OAKLAND -- We've seen what the A's are capable of when their offense mirrors their pitching prowess on the same night.
The result is almost always a win. Oakland entered Tuesday night's 5-0 loss to the Blue Jays having collected at least 10 hits in three of their last four games and batting .284 with 28 runs. They won all four of those games.
On Tuesday night, neither Oakland's offense nor its remarkably consistent pitching made an appearance. First things got bad, and then they got sloppy. Starter Dan Straily lasted just 4 2/3 innings, yielding five runs -- two earned -- off of six hits, two walks, two home runs and two errors from the defense behind him.
Toronto struck early with a home run in the first inning by Jose Bautista and added a second homer by Emilio Bonifacio to lead off the fifth. Later in the inning, Adam Rosales' misfire on a throw to second to ignite a potential double play led to the ball rolling into right field and Jose Reyes scoring from first.
"You saw some two-strike hits -- 0-2, 1-2 hits -- which means he probably wasn't as precise as he needs to be, especially when he's ahead," A's manager Bob Melvin said. "He got some balls in the middle of the plate, and that's a ballclub that scores some runs. They hit some homers, and you have to be on top of your game, and that just wasn't the case tonight."
The A's never recovered, mustering just five hits and no walks in seven innings off Blue Jays starter Mark Buehrle.
Oakland advanced past first base just twice all game, with Jed Lowrie doing so both times. He scooted to second from first base on a single by Josh Donaldson with two outs, but Nate Freiman grounded out to third base to end the inning. Lowrie then doubled to lead off the ninth inning and was followed by an infield single by Yoenis Cespedes, but then Donaldson hit into a double play and Freiman grounded out to end the game.
"The first three innings, there weren't too many quiet outs, they were putting the ball in play." Buehrle said. "I've said this before, but the whole luck thing, but if this was in our park or some other parks I might have been out of there in the third inning because there were some balls that probably would have been home runs in different areas."
Buehrle's outing extended his scoreless innings streak to 20, dating back to the fourth inning of a July 20 no-decision against the Rays.
"That's your definition of a professional pitcher out there," said Donaldson, who finished the night 1-for-4 with the single. "He's not going to overwhelm you as far as stuff is concerned, but what he's going to be able to do is change speeds and he's going to make quality pitches. As a hitter, you try to hit that pitch that he's going to make a mistake over the plate and hopefully make him pay for that, but we weren't really able to do that tonight."
Straily's loss was his third straight since he was recalled from Triple-A Sacramento on July 20. He has a 5.06 ERA over that span.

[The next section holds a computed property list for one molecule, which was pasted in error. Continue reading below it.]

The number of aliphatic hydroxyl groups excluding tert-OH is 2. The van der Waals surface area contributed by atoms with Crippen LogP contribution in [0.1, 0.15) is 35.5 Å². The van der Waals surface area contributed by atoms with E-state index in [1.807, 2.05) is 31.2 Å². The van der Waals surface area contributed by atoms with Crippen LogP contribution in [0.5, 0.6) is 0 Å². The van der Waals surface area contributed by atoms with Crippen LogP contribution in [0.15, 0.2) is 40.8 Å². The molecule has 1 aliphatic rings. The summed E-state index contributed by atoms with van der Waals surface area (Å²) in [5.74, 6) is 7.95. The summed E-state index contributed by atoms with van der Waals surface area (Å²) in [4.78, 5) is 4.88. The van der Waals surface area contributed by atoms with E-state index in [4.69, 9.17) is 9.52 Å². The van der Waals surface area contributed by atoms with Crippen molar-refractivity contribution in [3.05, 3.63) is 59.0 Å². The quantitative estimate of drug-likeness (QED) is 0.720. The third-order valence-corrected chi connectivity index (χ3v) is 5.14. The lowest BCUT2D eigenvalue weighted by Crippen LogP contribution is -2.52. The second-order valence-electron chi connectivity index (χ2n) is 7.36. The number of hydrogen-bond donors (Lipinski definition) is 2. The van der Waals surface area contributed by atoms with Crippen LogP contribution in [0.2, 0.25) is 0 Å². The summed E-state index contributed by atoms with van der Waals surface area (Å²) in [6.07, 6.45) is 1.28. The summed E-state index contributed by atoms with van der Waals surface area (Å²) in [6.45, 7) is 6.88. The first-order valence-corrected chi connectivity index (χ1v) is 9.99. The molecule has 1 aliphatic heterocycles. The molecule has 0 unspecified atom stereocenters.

"I had command," Straily said. Control was something the right-hander lacked in his last outing against the Angels. "I got ground balls when I needed to get ground balls and limited the damage in the fourth when they scored the second run and just threw too many pitches."
Right fielder Josh Reddick gave the A's a scare in the seventh when he narrowly escaped a very serious injury. Reddick and Lowrie, as well as Freiman, all chased a shallow fly ball off the bat of Edwin Encarnacion into right field. Reddick slid and missed in his attempt to catch the ball, and Lowrie clipped the side of his head with his knee on his way to fielding the ball.
Reddick lay on the ground for a few minutes while he was attended to by the A's trainer and Melvin, but he luckily stayed in the game.
"I didn't want to get up too fast and make it a little wobbly, so I stayed down and took my time getting out of there," Reddick said. "Fortunately, I didn't lose consciousness. It was just a really bad headache and some bruising in the back of the head, but I didn't get dizzy, so I got out of there a little lucky."
Reddick is expected to return to the lineup on Wednesday afternoon.
The outfield was shifted in accordance with Encarnacion's tendencies as a pull hitter, so Reddick was stationed in closer to the center of the outfield than normal. He broke immediately on the ball and looked down about halfway down the line, hoping Lowrie would pull up and allow Reddick to make the play.
"That was the downfall -- none of us called the ball so none of us really gave up on the ball," Reddick said. "Running into each other happens, but if one of us calls off the ball, somebody gets off, and we just didn't do that. That's the only negative thing."
Jeff Kirshman is an associate reporter for MLB.com. This story was not subject to the approval of Major League Baseball or its clubs.